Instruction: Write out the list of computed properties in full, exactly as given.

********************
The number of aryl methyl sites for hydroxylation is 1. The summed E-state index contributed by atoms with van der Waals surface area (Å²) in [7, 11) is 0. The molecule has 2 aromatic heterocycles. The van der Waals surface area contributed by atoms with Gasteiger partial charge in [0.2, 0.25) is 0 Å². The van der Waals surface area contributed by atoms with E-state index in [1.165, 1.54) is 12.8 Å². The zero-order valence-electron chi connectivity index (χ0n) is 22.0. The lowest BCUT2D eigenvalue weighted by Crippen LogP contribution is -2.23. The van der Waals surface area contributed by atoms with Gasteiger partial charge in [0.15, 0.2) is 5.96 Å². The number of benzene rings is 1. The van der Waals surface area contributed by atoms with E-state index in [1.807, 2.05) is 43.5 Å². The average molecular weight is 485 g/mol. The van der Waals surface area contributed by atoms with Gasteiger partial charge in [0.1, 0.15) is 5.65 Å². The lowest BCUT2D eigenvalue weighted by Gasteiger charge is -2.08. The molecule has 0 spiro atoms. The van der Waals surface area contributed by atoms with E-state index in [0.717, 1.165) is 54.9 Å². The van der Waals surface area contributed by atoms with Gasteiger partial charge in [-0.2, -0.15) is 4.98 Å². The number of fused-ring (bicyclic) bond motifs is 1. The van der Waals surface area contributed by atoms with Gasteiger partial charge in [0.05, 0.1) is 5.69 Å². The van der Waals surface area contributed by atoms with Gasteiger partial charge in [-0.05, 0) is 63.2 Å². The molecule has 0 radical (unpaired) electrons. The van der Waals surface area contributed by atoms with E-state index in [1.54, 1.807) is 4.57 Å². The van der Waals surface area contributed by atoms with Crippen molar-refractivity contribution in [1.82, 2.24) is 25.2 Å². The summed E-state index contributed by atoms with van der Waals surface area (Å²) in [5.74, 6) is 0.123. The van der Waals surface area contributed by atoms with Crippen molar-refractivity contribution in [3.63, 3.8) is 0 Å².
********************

The number of aryl methyl sites for hydroxylation is 1. The summed E-state index contributed by atoms with van der Waals surface area (Å²) in [7, 11) is 0. The molecule has 2 aromatic heterocycles. The van der Waals surface area contributed by atoms with Gasteiger partial charge in [0.2, 0.25) is 0 Å². The van der Waals surface area contributed by atoms with E-state index in [1.165, 1.54) is 12.8 Å². The zero-order valence-electron chi connectivity index (χ0n) is 22.0. The lowest BCUT2D eigenvalue weighted by Crippen LogP contribution is -2.23. The van der Waals surface area contributed by atoms with Gasteiger partial charge in [0.15, 0.2) is 5.96 Å². The number of benzene rings is 1. The van der Waals surface area contributed by atoms with E-state index in [1.807, 2.05) is 43.5 Å². The average molecular weight is 485 g/mol. The van der Waals surface area contributed by atoms with Gasteiger partial charge in [0.1, 0.15) is 5.65 Å². The lowest BCUT2D eigenvalue weighted by Gasteiger charge is -2.08. The molecule has 0 spiro atoms. The van der Waals surface area contributed by atoms with E-state index in [0.717, 1.165) is 54.9 Å². The van der Waals surface area contributed by atoms with Gasteiger partial charge in [-0.2, -0.15) is 4.98 Å². The number of fused-ring (bicyclic) bond motifs is 1. The van der Waals surface area contributed by atoms with Gasteiger partial charge in [0.05, 0.1) is 5.69 Å². The van der Waals surface area contributed by atoms with Gasteiger partial charge in [-0.05, 0) is 63.2 Å². The molecule has 0 radical (unpaired) electrons. The van der Waals surface area contributed by atoms with E-state index in [1.54, 1.807) is 4.57 Å². The van der Waals surface area contributed by atoms with Crippen molar-refractivity contribution in [1.82, 2.24) is 25.2 Å². The summed E-state index contributed by atoms with van der Waals surface area (Å²) in [5.74, 6) is 0.123. The van der Waals surface area contributed by atoms with Crippen molar-refractivity contribution in [3.63, 3.8) is 0 Å².